Learning to Grieve

I know that most of the blog world has already commented on the Sandy Hook massacre, but it’s on my mind this morning.  I haven’t exactly been trying to shut it out, but I also hadn’t stopped to really think about it until this morning. A friend on facebook posted a list of the names and ages of the children who were killed. Somehow, seeing the ages of the children really hit home, and I had a small breakdown in Starbucks. They were all 6 or 7 years old. I have subbed for classes of 6 and 7 year olds, and the thought of anyone deliberately hurting them is incomprehensible.

The massacre has made me question how to grieve far-away tragedies. Thailand seems far-removed from Connecticut, and I don’t know any of the students or families from Sandy Hook. At the same time, I think that this tragedy, and tragedy in general needs to somehow be remembered and grieved, even if one is not personally impacted. I think our common humanity demands it. How to grieve appropriately is what I am unsure of.

At one point in my life, I was so determined to feel others’ pain that I ended up in a state of prolonged, profound depression. This occurred after I spent time working with the dying at Mother Theresa’s home for the dying in Kolkata. While I knew how to feel others’ pain, I didn’t know how to do anything healthy or healing with it. There was no light at the end of the tunnel. It took years, but I finally realized that carrying others’ pain indefinitely wasn’t helpful to them or me. After learning this lesson, I was determined not make the same mistakes again, but went too far in the opposite direction, and became a bit of a cynic, determined not to feel too deeply. It may have felt safe, but it wasn’t the answer either.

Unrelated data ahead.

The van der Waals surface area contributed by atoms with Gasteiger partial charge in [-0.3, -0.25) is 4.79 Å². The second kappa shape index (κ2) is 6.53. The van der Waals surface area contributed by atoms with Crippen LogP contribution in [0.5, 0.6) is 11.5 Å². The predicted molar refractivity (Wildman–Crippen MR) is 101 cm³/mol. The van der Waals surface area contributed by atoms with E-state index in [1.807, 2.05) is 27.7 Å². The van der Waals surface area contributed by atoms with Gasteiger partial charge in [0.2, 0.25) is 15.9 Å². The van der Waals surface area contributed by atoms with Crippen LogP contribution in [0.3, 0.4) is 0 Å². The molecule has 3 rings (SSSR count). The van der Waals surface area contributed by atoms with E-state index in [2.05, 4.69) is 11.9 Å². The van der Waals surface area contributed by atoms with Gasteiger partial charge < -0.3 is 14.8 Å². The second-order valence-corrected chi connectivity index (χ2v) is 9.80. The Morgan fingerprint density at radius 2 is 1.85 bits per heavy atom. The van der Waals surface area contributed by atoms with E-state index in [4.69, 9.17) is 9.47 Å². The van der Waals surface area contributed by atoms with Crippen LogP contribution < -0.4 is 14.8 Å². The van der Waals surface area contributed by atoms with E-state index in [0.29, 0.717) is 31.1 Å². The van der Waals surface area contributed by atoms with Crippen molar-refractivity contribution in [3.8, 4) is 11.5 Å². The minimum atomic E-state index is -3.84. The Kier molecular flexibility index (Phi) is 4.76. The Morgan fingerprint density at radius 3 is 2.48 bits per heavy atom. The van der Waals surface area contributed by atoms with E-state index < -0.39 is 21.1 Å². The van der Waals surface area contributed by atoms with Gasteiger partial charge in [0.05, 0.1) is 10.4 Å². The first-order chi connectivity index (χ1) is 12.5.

Currently, I am trying to find the balance between feeling too much and feeling too little. I don’t have many good answers. I know that when I start to shut-out or rationalize tragedy, I am not feeling enough. When I start to despair, I am feeling too much.  I think there needs to be a balance between grief and hope. I’ve come to a place of realizing that no matter how we try to analyze it, or explain it – mental illness, gun laws, video games, copy-cat crimes – tragedies like the Sandy Hook massacre are inexplicable in rational terms. I think that they are symptoms of our deeply broken humanity. The only thing that gives me hope is to trust that there is a God with greater plans for us than our short earthly existence, and that in the end, our broken humanity will be restored. And I pray for the families of the victims and the perpetrator.

4 thoughts on “Learning to Grieve

  1. Pingback: Learning to Grieve | The Facetious Farang

  2. That explains your process well – thank you. Your conclusion makes sense. And I am having to think where I fit on that continuum… Thanks again.

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